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Opinion

April 8, 2018

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A rising tide

While it is Christopher Columbus’ 4,000-mile voyage in 1492 to Bahamas that dominates history books, it is actually the 12,000 miles of voyages of Portuguese sailors from Lisbon to India which are breathtaking in scope, and continue to fascinate students of maritime history. To this day, contours of entrepots (trading posts) in the Indian Ocean, stretching from the Straits of Hormuz to Malacca, have not lost their strategic significance. In the 21st century, the Indian Ocean has assumed extraordinary geo-strategic and geo-political significance as an ‘energy highway’ on water, as more than two-thirds of all traded oil is carried over sea, while less than one-third is transferred through pipelines. Additionally, access to resources in the Indian Ocean, such as rare-earth elements, deep sea mining and fishing, are largely unregulated. This is propelling established maritime powers and others to recalibrate their maritime priorities and enhance national capabilities.

The remarkable economic progress in China, India and other Asian countries, coupled with the emergence of Africa as a continent of growth, and their dependence on Middle East hydrocarbon energy resource, has shifted the ‘centre of gravity’ of global commerce from the Atlantic to the Pacific Ocean. It is, therefore, no surprise that the US, for the first time in over 240 years of its naval history, has planned to station nearly 60 percent of its assets in the Pacific region by the year 2020.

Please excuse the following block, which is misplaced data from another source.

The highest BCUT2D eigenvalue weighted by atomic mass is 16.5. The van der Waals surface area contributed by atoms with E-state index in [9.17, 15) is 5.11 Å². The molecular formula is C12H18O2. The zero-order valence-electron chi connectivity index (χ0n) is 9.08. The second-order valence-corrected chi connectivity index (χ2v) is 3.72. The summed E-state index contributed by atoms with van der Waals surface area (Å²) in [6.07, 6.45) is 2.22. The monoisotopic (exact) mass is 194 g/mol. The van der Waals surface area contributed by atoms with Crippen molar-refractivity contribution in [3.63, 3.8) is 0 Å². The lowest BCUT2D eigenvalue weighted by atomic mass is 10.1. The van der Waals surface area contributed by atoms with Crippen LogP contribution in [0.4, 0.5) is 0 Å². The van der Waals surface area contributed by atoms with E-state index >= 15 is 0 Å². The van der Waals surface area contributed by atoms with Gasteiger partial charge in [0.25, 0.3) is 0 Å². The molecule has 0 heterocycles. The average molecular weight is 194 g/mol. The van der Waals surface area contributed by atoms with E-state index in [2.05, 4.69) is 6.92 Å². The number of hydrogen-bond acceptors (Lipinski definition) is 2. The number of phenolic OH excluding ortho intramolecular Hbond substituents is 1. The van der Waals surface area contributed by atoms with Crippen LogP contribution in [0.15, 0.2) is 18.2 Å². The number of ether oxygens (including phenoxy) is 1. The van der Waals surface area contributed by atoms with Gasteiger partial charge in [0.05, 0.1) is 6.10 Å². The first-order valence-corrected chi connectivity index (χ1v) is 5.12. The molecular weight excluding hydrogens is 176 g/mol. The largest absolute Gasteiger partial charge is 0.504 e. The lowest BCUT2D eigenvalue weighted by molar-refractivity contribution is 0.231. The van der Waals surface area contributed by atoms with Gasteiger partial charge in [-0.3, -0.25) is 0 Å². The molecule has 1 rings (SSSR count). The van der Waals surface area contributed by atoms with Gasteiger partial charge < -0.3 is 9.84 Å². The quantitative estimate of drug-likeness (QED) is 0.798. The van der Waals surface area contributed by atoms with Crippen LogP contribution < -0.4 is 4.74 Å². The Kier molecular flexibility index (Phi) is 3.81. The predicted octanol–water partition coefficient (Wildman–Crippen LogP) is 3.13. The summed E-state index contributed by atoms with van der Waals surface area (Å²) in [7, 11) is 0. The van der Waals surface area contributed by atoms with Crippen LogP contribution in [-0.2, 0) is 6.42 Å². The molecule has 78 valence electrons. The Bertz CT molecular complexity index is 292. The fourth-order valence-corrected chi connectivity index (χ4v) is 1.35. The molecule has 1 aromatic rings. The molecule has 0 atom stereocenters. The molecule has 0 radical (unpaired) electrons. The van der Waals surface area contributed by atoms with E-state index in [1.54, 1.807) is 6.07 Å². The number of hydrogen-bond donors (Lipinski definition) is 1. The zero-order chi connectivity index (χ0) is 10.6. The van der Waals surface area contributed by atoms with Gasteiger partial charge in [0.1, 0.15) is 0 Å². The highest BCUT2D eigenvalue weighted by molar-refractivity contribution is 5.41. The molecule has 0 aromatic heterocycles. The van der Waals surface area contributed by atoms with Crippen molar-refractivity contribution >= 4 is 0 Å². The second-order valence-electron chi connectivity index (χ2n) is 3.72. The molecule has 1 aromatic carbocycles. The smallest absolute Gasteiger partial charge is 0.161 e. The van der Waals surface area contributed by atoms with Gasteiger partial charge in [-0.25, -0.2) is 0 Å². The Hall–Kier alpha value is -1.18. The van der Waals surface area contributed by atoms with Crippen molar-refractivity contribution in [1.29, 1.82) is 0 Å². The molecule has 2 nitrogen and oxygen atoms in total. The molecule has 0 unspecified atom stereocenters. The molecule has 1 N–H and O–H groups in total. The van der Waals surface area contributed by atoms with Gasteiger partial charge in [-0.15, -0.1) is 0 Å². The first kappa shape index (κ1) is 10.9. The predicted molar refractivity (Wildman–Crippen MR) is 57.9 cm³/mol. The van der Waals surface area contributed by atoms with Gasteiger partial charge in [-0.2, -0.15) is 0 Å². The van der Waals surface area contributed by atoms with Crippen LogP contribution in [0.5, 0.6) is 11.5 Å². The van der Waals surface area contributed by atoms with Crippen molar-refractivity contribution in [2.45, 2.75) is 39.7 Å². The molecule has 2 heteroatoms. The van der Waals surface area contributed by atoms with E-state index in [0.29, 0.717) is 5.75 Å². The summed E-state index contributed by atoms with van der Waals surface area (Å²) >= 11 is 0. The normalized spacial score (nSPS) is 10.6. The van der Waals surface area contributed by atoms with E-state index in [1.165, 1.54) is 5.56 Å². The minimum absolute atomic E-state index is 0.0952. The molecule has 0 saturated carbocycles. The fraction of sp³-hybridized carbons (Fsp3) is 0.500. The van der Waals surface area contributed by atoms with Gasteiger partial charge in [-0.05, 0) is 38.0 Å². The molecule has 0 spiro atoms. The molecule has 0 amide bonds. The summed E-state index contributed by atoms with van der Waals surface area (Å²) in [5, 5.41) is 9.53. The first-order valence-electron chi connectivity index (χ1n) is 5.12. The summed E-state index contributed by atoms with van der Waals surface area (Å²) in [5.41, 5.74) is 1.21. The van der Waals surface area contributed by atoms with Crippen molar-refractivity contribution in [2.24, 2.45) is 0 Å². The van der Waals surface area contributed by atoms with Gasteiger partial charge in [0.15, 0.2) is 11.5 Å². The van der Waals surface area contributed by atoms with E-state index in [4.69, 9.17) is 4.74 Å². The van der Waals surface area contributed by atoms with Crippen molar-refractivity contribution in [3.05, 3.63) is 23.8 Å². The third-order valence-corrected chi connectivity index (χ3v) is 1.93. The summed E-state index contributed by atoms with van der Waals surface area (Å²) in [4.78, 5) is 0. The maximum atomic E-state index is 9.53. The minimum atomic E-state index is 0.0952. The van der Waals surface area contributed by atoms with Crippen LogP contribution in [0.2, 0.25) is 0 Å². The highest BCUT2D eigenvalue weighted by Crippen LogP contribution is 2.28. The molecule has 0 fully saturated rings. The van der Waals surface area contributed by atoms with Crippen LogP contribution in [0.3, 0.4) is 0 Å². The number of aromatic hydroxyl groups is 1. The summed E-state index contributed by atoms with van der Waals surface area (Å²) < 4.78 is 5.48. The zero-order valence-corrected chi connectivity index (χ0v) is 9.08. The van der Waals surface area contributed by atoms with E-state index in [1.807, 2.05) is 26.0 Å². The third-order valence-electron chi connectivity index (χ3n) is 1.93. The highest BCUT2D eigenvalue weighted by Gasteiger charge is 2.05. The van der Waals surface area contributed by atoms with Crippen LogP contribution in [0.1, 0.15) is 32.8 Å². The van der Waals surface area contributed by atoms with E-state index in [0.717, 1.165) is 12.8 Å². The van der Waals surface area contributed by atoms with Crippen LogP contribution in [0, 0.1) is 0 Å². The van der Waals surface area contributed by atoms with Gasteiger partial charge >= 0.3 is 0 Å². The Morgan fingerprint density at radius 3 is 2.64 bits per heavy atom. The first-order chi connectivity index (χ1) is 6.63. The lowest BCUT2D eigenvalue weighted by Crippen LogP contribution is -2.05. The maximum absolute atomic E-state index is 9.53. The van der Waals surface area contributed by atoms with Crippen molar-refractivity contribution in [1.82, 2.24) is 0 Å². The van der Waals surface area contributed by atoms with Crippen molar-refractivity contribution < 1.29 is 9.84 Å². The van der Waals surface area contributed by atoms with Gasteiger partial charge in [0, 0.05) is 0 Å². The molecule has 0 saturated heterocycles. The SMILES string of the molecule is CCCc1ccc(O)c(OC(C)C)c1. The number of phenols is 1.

India has emerged as the new strategic partner of the US against China in pursuit of global economic dominance. It is strange that while India has been lamenting militarisation of maritime region by others, it has consistently campaigned to recast the Indian Ocean as ‘India’s Ocean’. The UN has codified peaceful, co-operative and legally defined uses of the oceans for common benefit of all humankind, and any tinkering with that principle can disturb regional peace. India has overblown regional threats of piracy and terrorism to carve out a role for itself as the net security provider for its neighbours. International Maritime Bureau’s (IMB) recent reports suggest a large number of piracy incidents off the coast of West Africa in contrast to just one off the coast of Somalia.